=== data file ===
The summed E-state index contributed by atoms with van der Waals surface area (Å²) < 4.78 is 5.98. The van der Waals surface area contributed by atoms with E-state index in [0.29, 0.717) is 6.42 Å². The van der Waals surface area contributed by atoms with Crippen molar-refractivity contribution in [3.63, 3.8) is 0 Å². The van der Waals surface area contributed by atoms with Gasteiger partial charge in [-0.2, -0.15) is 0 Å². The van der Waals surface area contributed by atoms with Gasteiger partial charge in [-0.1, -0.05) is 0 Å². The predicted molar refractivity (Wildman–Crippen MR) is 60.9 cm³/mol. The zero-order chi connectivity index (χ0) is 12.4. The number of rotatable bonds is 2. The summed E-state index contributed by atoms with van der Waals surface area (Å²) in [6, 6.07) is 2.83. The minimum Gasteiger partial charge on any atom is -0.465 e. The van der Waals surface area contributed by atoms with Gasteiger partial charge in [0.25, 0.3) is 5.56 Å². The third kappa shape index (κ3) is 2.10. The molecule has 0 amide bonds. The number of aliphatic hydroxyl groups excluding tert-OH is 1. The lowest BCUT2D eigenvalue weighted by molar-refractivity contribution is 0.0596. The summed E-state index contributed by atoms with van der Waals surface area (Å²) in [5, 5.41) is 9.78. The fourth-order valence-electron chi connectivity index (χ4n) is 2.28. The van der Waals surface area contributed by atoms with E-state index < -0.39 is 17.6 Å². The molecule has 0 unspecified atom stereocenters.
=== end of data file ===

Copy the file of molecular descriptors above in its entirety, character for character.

The summed E-state index contributed by atoms with van der Waals surface area (Å²) < 4.78 is 5.98. The van der Waals surface area contributed by atoms with E-state index in [0.29, 0.717) is 6.42 Å². The van der Waals surface area contributed by atoms with Crippen molar-refractivity contribution in [3.63, 3.8) is 0 Å². The van der Waals surface area contributed by atoms with Gasteiger partial charge in [-0.2, -0.15) is 0 Å². The van der Waals surface area contributed by atoms with Gasteiger partial charge in [-0.1, -0.05) is 0 Å². The predicted molar refractivity (Wildman–Crippen MR) is 60.9 cm³/mol. The zero-order chi connectivity index (χ0) is 12.4. The number of rotatable bonds is 2. The summed E-state index contributed by atoms with van der Waals surface area (Å²) in [6, 6.07) is 2.83. The minimum Gasteiger partial charge on any atom is -0.465 e. The van der Waals surface area contributed by atoms with Gasteiger partial charge in [0.25, 0.3) is 5.56 Å². The third kappa shape index (κ3) is 2.10. The molecule has 0 amide bonds. The number of aliphatic hydroxyl groups excluding tert-OH is 1. The lowest BCUT2D eigenvalue weighted by molar-refractivity contribution is 0.0596. The summed E-state index contributed by atoms with van der Waals surface area (Å²) in [5, 5.41) is 9.78. The fourth-order valence-electron chi connectivity index (χ4n) is 2.28. The van der Waals surface area contributed by atoms with E-state index < -0.39 is 17.6 Å². The molecule has 0 unspecified atom stereocenters.